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Dvar Torah for Parshat Toldot

by breslov.org

Based on Rebbe Nachman’s Stories, The Seven Beggars/Hunchback

“There was a famine in the land…and so Yitzchak went…to Gerar…He sowed in that land and produced that year a hundred-fold” (Genesis 26:1, 12). Rashi (v. 12) asks why the location and year are emphasized. He answers, “Even though it was an unyielding land and a hard year, still Yitzchak was blessed.

Constriction breeds constriction. A small-mind breeds small-thinking. If you don’t see enough room, or if you don’t see enough opportunity, you’re not going to try too hard, if at all. Rebbe Nachman talks about the hunchbacked beggar, a person who seems unable to carry much, but actually carries the entire world on his shoulders. This “beggar”–who, like all the others in the story, is actually a consummate giver–teaches us the lesson of the little that holds much. What is that? How can we access it?

The hunchback tells us that he brought a group of people to a tree that stands beyond space. The tree provides shelter and tranquility to every type of animal and bird. They all abide there in peace and harmony. To locate and arrive at the tree, the group must manifest the trees characteristics: faith, reverence, humility (the roots) and honesty (the trunk). Only a person with a sufficient degree of each of these qualities can come to the tree. (Rebbe Nachman doesn’t say so, but apparently animals and birds have these qualities built-in and can get there automatically!) Not all the members of the group guided by the hunchback had these qualities. Nonetheless, their mutual friendship ran very deep; those who had the required characteristics waited for the others to gain them. And then off they went.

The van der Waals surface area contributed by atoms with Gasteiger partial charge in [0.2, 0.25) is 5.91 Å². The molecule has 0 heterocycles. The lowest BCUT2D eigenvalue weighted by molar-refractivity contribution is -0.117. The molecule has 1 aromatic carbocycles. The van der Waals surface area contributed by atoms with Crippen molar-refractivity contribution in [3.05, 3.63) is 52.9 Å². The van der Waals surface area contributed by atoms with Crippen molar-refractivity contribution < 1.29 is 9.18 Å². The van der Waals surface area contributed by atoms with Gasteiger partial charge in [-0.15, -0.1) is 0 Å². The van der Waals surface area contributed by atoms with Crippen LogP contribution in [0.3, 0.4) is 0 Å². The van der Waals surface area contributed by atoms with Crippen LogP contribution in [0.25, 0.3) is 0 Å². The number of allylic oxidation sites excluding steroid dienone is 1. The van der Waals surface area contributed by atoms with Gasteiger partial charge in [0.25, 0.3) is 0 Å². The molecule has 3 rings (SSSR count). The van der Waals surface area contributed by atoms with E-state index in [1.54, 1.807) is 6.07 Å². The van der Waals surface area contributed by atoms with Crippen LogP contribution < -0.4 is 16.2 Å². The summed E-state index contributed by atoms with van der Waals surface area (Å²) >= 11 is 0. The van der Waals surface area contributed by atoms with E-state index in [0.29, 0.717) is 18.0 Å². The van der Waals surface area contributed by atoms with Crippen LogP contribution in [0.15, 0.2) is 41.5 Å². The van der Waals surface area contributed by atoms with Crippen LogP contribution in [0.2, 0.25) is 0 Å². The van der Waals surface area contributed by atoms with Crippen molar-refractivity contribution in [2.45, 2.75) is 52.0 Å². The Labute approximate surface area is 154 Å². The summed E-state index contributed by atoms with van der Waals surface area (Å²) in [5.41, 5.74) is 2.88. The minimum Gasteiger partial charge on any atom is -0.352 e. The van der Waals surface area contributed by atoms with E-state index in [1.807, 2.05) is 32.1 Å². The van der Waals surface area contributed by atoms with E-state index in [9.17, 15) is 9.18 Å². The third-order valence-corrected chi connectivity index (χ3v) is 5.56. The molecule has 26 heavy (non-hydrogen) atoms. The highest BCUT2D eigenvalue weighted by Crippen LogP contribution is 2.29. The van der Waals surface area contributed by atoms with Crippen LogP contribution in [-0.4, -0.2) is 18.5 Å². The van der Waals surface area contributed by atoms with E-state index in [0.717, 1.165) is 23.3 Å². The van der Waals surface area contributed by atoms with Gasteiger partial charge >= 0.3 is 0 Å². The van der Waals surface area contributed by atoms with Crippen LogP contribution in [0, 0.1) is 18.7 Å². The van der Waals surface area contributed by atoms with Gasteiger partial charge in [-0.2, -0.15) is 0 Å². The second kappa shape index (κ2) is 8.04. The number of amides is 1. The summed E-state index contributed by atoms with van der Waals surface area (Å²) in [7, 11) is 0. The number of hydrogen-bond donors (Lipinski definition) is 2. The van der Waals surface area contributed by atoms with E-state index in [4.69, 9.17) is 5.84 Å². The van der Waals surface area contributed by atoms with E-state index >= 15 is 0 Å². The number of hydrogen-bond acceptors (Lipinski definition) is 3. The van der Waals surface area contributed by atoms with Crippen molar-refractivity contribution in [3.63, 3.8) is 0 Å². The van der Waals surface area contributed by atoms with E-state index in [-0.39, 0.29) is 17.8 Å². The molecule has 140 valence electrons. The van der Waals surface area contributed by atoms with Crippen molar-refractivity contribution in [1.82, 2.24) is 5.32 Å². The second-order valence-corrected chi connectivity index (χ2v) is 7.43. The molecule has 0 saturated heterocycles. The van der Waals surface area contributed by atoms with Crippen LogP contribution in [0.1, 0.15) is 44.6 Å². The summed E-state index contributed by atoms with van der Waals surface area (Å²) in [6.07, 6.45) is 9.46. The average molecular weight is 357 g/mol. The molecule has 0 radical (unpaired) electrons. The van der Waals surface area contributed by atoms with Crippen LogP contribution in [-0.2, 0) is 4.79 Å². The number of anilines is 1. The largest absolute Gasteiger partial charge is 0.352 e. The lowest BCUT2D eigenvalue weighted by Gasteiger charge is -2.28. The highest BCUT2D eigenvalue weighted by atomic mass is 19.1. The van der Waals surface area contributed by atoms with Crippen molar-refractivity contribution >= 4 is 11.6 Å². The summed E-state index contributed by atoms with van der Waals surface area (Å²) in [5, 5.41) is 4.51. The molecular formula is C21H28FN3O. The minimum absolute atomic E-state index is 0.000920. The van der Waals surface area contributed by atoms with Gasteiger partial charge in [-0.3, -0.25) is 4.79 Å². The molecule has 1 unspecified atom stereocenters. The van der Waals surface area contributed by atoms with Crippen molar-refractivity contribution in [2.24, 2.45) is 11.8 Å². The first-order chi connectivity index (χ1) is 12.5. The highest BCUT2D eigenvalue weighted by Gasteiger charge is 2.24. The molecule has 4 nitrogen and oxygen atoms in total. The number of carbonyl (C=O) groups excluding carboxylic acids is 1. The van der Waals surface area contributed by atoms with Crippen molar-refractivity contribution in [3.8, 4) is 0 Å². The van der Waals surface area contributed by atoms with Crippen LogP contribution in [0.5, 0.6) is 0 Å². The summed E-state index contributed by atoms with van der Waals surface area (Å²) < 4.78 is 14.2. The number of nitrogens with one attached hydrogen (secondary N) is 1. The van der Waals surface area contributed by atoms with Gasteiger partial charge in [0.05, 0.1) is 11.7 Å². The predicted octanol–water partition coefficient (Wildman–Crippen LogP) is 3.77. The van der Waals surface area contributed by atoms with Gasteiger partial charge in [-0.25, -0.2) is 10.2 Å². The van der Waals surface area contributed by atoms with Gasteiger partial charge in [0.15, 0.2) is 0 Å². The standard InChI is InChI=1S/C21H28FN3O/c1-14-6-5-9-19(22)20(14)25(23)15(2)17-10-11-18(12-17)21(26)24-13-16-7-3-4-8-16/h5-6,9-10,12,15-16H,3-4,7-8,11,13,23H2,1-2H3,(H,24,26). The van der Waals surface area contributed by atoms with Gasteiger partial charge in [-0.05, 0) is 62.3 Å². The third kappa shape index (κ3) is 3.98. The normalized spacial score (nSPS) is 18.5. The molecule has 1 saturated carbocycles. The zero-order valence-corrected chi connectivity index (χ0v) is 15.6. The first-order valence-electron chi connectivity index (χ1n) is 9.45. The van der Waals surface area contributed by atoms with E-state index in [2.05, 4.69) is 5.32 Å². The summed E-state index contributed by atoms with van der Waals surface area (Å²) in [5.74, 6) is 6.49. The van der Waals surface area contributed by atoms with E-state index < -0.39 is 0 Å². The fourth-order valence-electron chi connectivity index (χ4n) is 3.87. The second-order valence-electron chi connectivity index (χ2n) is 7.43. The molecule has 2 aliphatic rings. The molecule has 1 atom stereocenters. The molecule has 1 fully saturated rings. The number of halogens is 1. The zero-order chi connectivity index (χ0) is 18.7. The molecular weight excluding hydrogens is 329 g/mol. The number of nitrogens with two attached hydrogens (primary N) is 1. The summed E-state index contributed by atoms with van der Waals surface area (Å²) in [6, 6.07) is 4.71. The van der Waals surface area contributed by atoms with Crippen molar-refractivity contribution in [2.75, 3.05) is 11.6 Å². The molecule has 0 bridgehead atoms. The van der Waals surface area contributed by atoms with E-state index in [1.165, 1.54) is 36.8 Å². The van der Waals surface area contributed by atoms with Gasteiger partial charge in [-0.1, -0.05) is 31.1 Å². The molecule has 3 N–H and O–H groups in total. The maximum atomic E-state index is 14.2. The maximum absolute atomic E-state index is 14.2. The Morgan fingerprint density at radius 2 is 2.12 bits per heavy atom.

The Jews throughout their history provide many good case studies for producing a lot from a little. After “washing ashore” penniless in a strange place–a hard year, in a hard land–after any number of exiles and banishments, they manage to produce undreamed of success, hundred-fold fruits. So it seems that they had enough of the tree’s characteristics, and the unity, to pull through hard times. So do we.

The initial example of “little that holds much” is of an estate that produces more fruit than its land could possibly produce. That’s what we see in Parshat Toldot and in current headlines. But Rebbe Nachman said that economics very much depends on people’s thinking (Rebbe Nachman’s Wisdom #62). So let’s think positively, work together, develop whatever of the tree’s qualities we have and deliver the goods–and then some.

agutn Shabbos!
Shabbat Shalom!

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